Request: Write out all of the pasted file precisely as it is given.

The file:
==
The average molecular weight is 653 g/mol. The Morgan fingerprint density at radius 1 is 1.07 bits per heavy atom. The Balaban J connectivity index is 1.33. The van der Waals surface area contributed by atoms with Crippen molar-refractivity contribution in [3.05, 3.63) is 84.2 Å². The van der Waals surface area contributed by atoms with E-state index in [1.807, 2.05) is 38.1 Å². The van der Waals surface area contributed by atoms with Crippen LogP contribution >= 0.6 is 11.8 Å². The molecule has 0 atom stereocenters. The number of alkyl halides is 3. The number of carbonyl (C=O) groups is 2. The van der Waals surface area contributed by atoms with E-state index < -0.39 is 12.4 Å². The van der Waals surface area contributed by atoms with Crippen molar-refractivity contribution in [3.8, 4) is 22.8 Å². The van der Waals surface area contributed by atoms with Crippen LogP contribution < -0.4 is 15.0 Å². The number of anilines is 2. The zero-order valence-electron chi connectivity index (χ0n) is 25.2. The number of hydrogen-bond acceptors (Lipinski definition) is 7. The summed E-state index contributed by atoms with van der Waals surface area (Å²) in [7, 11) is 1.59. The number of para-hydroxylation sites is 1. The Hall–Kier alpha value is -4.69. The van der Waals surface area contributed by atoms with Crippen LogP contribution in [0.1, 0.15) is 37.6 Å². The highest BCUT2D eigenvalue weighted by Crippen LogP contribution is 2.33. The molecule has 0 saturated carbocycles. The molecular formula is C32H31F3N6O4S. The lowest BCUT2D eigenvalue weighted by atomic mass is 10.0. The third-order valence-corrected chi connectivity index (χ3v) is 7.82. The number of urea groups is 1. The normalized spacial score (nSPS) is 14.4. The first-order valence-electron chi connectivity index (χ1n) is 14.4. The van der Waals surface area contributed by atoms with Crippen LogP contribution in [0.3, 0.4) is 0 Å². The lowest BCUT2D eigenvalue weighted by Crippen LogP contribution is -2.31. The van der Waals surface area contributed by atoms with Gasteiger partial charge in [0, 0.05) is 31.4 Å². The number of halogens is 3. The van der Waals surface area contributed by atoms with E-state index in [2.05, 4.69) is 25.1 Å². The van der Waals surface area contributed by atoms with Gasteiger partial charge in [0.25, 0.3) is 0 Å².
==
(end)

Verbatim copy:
The average molecular weight is 653 g/mol. The Morgan fingerprint density at radius 1 is 1.07 bits per heavy atom. The Balaban J connectivity index is 1.33. The van der Waals surface area contributed by atoms with Crippen molar-refractivity contribution in [3.05, 3.63) is 84.2 Å². The van der Waals surface area contributed by atoms with E-state index in [1.807, 2.05) is 38.1 Å². The van der Waals surface area contributed by atoms with Crippen LogP contribution >= 0.6 is 11.8 Å². The molecule has 0 atom stereocenters. The number of alkyl halides is 3. The number of carbonyl (C=O) groups is 2. The van der Waals surface area contributed by atoms with E-state index < -0.39 is 12.4 Å². The van der Waals surface area contributed by atoms with Crippen molar-refractivity contribution in [3.8, 4) is 22.8 Å². The van der Waals surface area contributed by atoms with Crippen LogP contribution < -0.4 is 15.0 Å². The number of anilines is 2. The zero-order valence-electron chi connectivity index (χ0n) is 25.2. The number of hydrogen-bond acceptors (Lipinski definition) is 7. The summed E-state index contributed by atoms with van der Waals surface area (Å²) in [7, 11) is 1.59. The number of para-hydroxylation sites is 1. The Hall–Kier alpha value is -4.69. The van der Waals surface area contributed by atoms with Crippen LogP contribution in [0.1, 0.15) is 37.6 Å². The highest BCUT2D eigenvalue weighted by Crippen LogP contribution is 2.33. The molecule has 0 saturated carbocycles. The molecular formula is C32H31F3N6O4S. The lowest BCUT2D eigenvalue weighted by atomic mass is 10.0. The third-order valence-corrected chi connectivity index (χ3v) is 7.82. The number of urea groups is 1. The normalized spacial score (nSPS) is 14.4. The first-order valence-electron chi connectivity index (χ1n) is 14.4. The van der Waals surface area contributed by atoms with Crippen LogP contribution in [0.3, 0.4) is 0 Å². The lowest BCUT2D eigenvalue weighted by Crippen LogP contribution is -2.31. The van der Waals surface area contributed by atoms with Gasteiger partial charge in [0, 0.05) is 31.4 Å². The number of halogens is 3. The van der Waals surface area contributed by atoms with E-state index in [2.05, 4.69) is 25.1 Å². The van der Waals surface area contributed by atoms with Gasteiger partial charge in [0.25, 0.3) is 0 Å².